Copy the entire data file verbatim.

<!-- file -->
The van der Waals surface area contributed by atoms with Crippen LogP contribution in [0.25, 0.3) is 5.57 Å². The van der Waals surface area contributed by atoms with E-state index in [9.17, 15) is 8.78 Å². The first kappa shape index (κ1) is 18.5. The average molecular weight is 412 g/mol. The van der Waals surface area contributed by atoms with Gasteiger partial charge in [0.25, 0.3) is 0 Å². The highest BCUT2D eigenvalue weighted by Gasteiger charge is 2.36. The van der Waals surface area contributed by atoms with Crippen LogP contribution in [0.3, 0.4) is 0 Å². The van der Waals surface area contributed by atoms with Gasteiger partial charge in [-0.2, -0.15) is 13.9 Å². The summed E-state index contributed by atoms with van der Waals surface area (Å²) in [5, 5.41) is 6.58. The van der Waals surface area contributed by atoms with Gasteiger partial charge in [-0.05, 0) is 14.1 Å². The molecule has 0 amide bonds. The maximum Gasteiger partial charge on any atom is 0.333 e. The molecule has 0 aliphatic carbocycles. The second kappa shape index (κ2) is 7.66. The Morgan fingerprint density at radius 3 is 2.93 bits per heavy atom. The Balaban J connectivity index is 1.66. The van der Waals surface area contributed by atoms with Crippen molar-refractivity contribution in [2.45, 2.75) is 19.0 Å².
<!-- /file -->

The van der Waals surface area contributed by atoms with Crippen LogP contribution in [0.25, 0.3) is 5.57 Å². The van der Waals surface area contributed by atoms with E-state index in [9.17, 15) is 8.78 Å². The first kappa shape index (κ1) is 18.5. The average molecular weight is 412 g/mol. The van der Waals surface area contributed by atoms with Gasteiger partial charge in [0.25, 0.3) is 0 Å². The highest BCUT2D eigenvalue weighted by Gasteiger charge is 2.36. The van der Waals surface area contributed by atoms with Crippen LogP contribution in [0.3, 0.4) is 0 Å². The van der Waals surface area contributed by atoms with Gasteiger partial charge in [-0.2, -0.15) is 13.9 Å². The summed E-state index contributed by atoms with van der Waals surface area (Å²) in [5, 5.41) is 6.58. The van der Waals surface area contributed by atoms with Gasteiger partial charge in [-0.05, 0) is 14.1 Å². The molecule has 0 amide bonds. The maximum Gasteiger partial charge on any atom is 0.333 e. The molecule has 0 aliphatic carbocycles. The second kappa shape index (κ2) is 7.66. The Morgan fingerprint density at radius 3 is 2.93 bits per heavy atom. The Balaban J connectivity index is 1.66. The van der Waals surface area contributed by atoms with Crippen molar-refractivity contribution in [2.45, 2.75) is 19.0 Å².